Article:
No More Space On Your SD Card? Try Clean Master For Some Quick Relief
Even with a capacious 16GB SD card, I sometimes find myself running out of space on my Android phone. That usually happens due to my penchant for backing up – I have lots of Titanium Backup archives taking up space on my device, not to mention two or three ROM images (also known as “nandroid backups”) at any given time. Throw in the occasional 1080p video taken with the device, and things can get awfully crowded in a hurry.
I’ve previously shown you how to free up space on your Android device using several methods. If none of these appealed to you, you may want to stick around and see if Clean Master does the trick. We’ve previously featured it in MakeUseOf Directory , but with over 94,000 Google Play reviews ranking it at a 4.7-star average, I felt it merits a thorough look.
Clean Master looks, for lack of a better word, clean:
The interface is nice and roomy, with a large storage overview on top, and just four massive buttons at the bottom. Note the lack of any advertising. Disappointingly, tapping the circles does nothing – I expected a drill-down showing what’s taking up space (like what you get with the excellent DiskUsage featured in my other space-clearing post ).
Analyzing Cache and Files
To get the action going, you need to tap the History button. This is a bit of a perplexing label given what it actually does. It takes you to a breakdown of your cache and files.
Let’s start with the cache first:
You get a listing of all of your apps that have files stored in cache, and can see how much cache each app takes. Tapping the Clean button naturally flushes out the cache, but this isn’t all that useful. Those apps are just going to fill your SD card once again. Instead, I would treat this screen as a handy overview, to suss out the cache-hungry apps on my phone. Turns out Gmail loves the cache.
Tapping the Clean button does not mindlessly delete everything:
You get a clear warning, and even then, Clean Master takes care to preserve some cached files you may likely want:
I did not manually exclude Google Maps and WhatsApp. Clean Master did this on its own, which is brilliant. Google Maps supports manual caching (you can download maps for offline use), so its cache is likely something you actually wanted. I’m not sure why WhatsApp gets to keep its cache, but it’s not huge so it doesn’t pose much of an issue.
Cleaning Out Large Files
In the next tab over, you’ll find the reason most people install Clean Master. Its built-in file scanner that hunts for files that are taking lots of space, yet can safely be removed. It starts off with a healthy warning:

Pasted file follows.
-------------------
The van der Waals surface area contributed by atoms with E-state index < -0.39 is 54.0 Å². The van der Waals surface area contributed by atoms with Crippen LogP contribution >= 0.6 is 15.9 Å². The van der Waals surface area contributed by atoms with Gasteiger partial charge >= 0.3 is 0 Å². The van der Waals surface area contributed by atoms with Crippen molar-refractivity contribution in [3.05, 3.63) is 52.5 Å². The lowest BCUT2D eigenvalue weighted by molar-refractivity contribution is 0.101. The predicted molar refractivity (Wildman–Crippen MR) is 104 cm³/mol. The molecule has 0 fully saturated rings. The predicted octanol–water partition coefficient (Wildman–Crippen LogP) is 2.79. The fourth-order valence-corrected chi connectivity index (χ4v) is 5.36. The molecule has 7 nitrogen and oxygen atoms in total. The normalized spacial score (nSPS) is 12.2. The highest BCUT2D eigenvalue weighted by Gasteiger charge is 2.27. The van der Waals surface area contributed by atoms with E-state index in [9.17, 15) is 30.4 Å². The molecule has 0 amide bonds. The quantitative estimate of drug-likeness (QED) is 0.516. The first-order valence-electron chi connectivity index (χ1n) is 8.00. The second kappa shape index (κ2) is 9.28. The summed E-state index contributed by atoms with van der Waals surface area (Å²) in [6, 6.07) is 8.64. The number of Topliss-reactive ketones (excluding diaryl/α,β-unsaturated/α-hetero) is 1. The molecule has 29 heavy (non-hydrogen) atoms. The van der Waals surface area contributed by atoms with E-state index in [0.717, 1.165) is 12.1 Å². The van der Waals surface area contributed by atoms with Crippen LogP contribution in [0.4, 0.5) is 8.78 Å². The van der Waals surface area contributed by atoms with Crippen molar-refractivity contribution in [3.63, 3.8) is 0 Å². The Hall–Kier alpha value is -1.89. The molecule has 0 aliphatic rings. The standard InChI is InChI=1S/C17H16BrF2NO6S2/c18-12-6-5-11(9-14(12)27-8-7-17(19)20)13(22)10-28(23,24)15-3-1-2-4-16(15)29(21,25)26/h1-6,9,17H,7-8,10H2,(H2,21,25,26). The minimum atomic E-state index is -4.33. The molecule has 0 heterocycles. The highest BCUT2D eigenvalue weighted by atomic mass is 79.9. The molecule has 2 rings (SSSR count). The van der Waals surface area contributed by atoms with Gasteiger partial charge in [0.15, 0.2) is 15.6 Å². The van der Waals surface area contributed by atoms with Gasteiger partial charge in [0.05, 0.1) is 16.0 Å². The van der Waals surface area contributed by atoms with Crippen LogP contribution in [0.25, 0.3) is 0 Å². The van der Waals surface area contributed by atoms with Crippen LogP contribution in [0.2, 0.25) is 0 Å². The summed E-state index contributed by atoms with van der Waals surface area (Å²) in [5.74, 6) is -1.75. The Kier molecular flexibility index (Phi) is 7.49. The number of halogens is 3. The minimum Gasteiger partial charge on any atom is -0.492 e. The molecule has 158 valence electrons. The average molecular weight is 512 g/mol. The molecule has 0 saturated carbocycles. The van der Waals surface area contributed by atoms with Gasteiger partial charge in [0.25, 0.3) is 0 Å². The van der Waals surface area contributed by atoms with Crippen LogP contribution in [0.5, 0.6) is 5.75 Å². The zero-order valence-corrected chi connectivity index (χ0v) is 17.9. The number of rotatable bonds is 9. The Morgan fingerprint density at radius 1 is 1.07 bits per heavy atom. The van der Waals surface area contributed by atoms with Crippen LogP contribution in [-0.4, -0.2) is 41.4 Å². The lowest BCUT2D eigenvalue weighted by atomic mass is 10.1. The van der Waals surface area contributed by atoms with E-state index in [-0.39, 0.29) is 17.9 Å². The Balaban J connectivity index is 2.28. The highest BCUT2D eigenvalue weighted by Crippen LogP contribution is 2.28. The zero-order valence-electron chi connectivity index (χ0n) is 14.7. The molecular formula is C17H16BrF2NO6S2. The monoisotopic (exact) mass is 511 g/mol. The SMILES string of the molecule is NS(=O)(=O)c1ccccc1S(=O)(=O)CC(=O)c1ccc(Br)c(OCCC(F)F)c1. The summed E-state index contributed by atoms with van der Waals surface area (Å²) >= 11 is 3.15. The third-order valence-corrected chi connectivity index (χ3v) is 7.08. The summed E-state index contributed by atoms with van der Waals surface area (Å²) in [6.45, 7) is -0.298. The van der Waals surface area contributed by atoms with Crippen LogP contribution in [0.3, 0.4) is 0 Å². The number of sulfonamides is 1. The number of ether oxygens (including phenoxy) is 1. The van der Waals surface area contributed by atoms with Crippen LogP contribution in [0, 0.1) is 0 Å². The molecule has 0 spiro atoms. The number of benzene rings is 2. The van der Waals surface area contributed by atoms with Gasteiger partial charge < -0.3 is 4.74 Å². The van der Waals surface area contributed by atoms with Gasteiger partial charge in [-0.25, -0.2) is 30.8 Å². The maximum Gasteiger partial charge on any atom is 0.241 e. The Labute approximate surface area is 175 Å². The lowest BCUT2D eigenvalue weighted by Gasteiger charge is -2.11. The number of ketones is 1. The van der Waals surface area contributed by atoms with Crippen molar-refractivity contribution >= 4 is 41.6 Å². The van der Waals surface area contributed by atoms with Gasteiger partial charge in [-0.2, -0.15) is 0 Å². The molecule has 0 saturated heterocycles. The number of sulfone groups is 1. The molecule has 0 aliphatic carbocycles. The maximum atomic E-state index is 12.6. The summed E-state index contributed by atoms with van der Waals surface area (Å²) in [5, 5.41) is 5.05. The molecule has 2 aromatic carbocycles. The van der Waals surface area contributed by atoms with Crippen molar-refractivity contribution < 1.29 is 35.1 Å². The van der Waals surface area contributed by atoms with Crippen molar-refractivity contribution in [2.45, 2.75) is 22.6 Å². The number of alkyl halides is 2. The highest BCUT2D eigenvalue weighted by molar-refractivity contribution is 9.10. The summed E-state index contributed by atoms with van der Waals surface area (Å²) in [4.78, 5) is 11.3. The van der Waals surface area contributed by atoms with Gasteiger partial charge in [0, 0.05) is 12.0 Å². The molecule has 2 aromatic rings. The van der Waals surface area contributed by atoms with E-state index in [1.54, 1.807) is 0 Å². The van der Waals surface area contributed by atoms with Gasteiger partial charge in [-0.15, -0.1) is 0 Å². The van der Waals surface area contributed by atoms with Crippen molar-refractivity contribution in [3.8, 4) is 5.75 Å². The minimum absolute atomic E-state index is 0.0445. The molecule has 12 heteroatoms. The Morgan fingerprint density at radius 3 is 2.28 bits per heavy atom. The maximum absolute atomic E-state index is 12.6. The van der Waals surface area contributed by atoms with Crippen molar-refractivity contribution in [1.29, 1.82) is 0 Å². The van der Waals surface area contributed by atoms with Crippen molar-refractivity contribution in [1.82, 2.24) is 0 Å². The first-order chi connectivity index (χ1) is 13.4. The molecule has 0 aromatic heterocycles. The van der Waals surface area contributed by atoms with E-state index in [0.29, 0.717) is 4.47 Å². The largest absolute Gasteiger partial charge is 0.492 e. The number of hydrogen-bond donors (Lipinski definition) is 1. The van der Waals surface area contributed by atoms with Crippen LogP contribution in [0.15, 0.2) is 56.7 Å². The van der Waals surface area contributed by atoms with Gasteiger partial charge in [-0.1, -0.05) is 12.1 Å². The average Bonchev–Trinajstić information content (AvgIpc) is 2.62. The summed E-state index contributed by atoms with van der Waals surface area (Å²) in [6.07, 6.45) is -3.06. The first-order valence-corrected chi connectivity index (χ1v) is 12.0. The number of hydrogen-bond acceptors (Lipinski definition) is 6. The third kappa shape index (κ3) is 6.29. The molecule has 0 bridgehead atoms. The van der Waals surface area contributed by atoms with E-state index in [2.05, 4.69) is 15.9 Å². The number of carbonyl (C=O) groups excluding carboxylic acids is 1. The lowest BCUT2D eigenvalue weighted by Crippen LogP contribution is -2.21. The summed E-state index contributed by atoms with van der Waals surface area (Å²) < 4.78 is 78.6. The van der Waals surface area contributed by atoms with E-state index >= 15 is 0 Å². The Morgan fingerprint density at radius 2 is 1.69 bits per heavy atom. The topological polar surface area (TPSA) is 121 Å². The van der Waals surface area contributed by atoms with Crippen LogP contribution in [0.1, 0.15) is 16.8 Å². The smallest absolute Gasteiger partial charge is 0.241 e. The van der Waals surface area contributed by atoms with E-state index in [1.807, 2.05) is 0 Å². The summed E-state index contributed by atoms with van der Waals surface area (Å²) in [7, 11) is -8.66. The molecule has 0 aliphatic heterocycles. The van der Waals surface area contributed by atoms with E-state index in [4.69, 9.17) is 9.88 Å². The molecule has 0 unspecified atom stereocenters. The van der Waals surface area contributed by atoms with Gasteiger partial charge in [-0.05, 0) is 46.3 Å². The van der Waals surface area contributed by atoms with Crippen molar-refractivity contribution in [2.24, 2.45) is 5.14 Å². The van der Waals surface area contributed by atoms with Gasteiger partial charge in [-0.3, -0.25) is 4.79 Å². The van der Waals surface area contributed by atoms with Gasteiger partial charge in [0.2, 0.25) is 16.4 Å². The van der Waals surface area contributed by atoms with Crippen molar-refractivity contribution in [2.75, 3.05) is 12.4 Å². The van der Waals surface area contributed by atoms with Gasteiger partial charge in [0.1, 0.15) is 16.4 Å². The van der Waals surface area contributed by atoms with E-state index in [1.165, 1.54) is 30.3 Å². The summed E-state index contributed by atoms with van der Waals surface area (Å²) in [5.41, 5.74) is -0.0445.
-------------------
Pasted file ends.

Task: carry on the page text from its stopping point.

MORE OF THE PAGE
As you can probably see by now, these warnings are a recurring theme for Clean Master. It feels as though its developers really didn’t want you accidentally removing important files in your zeal to clear out space.
It does get borderline annoying when Clean Master insists on asking you about each and every file you opt to remove:
What makes this even more annoying is that Clean Master doesn’t offer a way to open the file. Do you remember what’s in 20130311_124235.mp4? No? Well, you’ll just have to switch over to a file manager and play the file from there, if you want to make sure what’s in it before removing it.
Moving on to another primary function, far less useful than space cleaning – the Privacy button. I was expecting a listing of app permissions, and was half-right. I got a list of apps, but without permissions.
Tap an app, and you’ll be transported to Android’s built-in App Info screen for that app, with a misplaced tooltip overlaid on the screen:
I’m not sure how clearing data helps protect my privacy; I would expect a powerful way to control an app’s permissions. In short, this part of Clean Master isn’t very impressive, and I suspect most people don’t use it all that often.
Killing Tasks To Boost Performance
If your phone could do with a bit of extra oomph when trying to run a demanding game, the Tasks feature could come in handy:
This is a list of everything running in the background. By default, all entries are checked, and when you tap Clean, they all get terminated. This isn’t always ideal, so you should probably go through these one by one and choose the ones you actually want to terminate. This is something you may want to do on a regular basis (before playing a game, say), so Clean Master lets you create a shortcut for the feature on your homescreen:
It’s actually a widget: It looks like a simple icon, but when you tap it, it “inflates,” showing a progress spinner and finally reporting on how many tasks it killed. Nice, fast, and useful (if you take care to terminate only what you really don’t need).
The final Clean Master feature is an App Manager, mainly used for uninstalling apps:
Don’t let the Backup tab mislead you: It’s just a listing of APKs you have saved on your device.
Settings & Preferences
There are none:
That’s actually a plus. I like how Clean Master keeps everything tidy and simple.
Clean Master is a mixed bag, with two useful features (History and Tasks), and two that are less so (Privacy and App Manager). The thing I like most about it is how responsible it is about deleting your data. The developers seem to understand that deleting an important file by accident is an incredibly frustrating experience, especially when it’s an irreplaceable family video (like the ones that may be taking up space on your device).
To me, its ratings show that Android users value simplicity and looks above everything else, which is understandable.
Will you be trying it out yourself? Are you already using it? I’d be particularly curious to hear if you’re using the Privacy and App Manager features on a regular basis.